Monday, June 2, 2008

The Art of Pitching

I hate to break it to all of you out there, but there is no formul out there for pitching. There will be a lot of people out there that tell you all of these great clues and tricks to pitching and yes, there will also be many who will honestly claim their pitch is the thing that sold the story.

While the pitch may have helped some, you still need to remember that it is still all coming down to the actual story you are selling.

Still, there are a few things to keep in mind when you are pitching. You only have ten minutes to make us love you and the story and you certainly don't want to waste that time.

So, with that said, here are some things to consider.

1. BE PREPARED - No this isn't a Scout thing but yes, they are right on the money. You should take some time to really do your research about the editor or agent you are pitching to. Make sure you know exactly what they are looking for and their likes and dislikes. The stronger connection you make with them, the better you will be.

2. BE PROFESSIONAL - You never get a second chance to make a first impression. This is a job interview and you need to treat it as such. This means to dress well. I don't care if you are an "artsy" person, this is a business so treat it like that. Be on time, have your materials with you including paper to take notes with, business cards etc. I know people say not to bring your manuscript, but you should dang well have it with you. I know I have been known for asking for a copy if it really sounds good.

3. SHORT, TO THE POINT, and MEMORABLE - Remember that we are seeing a lot of people at a conference. Things are often a complete blur. we do take notes but other than a list of names, there is not much for us to remember. You need to make sure you stand out as someone that really knows what they are talking about.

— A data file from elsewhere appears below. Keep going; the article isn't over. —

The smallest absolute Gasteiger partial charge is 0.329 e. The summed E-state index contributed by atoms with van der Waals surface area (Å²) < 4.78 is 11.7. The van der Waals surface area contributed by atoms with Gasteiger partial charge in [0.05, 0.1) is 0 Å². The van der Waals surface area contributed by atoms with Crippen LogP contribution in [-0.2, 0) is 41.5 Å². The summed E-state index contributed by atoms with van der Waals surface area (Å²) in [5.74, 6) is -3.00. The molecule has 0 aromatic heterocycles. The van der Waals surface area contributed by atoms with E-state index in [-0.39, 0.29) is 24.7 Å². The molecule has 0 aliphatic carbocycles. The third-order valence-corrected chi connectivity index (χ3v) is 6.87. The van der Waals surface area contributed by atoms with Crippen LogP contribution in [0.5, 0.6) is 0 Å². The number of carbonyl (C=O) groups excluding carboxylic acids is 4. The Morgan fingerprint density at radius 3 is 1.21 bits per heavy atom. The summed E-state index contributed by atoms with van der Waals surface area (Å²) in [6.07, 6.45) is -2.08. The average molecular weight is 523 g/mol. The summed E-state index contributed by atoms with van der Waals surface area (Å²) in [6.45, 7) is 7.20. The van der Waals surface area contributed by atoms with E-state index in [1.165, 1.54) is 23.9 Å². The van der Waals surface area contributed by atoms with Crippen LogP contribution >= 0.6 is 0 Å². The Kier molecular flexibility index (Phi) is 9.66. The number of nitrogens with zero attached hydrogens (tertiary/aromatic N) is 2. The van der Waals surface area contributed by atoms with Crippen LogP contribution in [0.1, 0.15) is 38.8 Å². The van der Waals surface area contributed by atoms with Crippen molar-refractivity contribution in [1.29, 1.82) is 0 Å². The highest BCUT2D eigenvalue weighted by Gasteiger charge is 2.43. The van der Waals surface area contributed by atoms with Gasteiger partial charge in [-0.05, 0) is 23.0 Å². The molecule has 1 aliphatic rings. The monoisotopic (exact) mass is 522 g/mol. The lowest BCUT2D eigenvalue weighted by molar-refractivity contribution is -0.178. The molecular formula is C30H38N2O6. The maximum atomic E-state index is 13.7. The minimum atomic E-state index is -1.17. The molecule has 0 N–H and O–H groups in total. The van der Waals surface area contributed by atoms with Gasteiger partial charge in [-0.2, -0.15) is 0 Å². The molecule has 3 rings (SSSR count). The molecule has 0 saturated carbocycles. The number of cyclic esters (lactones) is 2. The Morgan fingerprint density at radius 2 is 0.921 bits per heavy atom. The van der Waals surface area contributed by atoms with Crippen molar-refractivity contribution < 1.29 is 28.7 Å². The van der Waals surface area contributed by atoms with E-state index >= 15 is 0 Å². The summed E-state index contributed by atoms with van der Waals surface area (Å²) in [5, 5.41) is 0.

4. STORY, STORY, STORY - Focus on your story and what makes the thing stand out. I have had a ton of people come in telling me all the things that they struggled with when writing it, personal problems and health issues. I don't want to hear it. I am here to talk to you about your story and that is it. If I want to know more, then I will ask.

5. BE PREPARED FOR MORE - Many times editors and agents will want to hear about future projects or other current Works In Progress. Think them out. Don't just wing it. You have plenty of time to prepare. I know several of my writers that have sold not one but three and four books in a pitch because they had "other things to offer."

6. BE CLEAR - This is not a time to be cryptic with your writing. This is not a time to be full of metaphors and similes. Make it very clear to the editor and agent exactly what your story is about, who the characters are, and all of the other details. We should not have to guess.

7. BE TRUTHFUL - Don't lie. Look if your story is not done, don't tell me it is. Don't leave off the fact that you have already been with 5 other agents. Don't leave off the fact that editors run from you when they see you. Above all, tell us that you are likely involved with a multiple submission situation.

Now, with all of that said, here are some things to also consider... (this is also the depressing part).

* Many editors and agents will ask everyone to send a full. This does not mean they like it. This can be done to sort out those that are far from ready. It is also a great way to insure if the story is good, we don't have to wait for the rest of it.

* Many editors are "acquiring" for other lines. Needless to say, they may say to send it but it will be forwarded over to the editor who is really in charge of the line and as much as the first person likes it, it all comes down to the other person saying yes or no.

* Many people pitching don't know their own work. Needless to say, they are pitching stories that really have no business at that house or agency. Make sure to know your work otherwise, fully expect to see a rejection arrive on your doorstep.

* We are not bad people. We will not make you cry and we will not yell at you (unless you are abusive). We know you are terrified and we certainly don't want a suicide on our hands.

Look, the key is to be ready. If you aren't then you have absolutely no business pitching. Come back when you are ready.



  1. I agree with everything you said, but I have one thing to add...

    Editors and Agents are people too.

    Greet them at least with a smile and thank them for their time when you're done.

  2. Being nice certainly does play a big role. Remember, if I don't like you, then why would I want to read your work?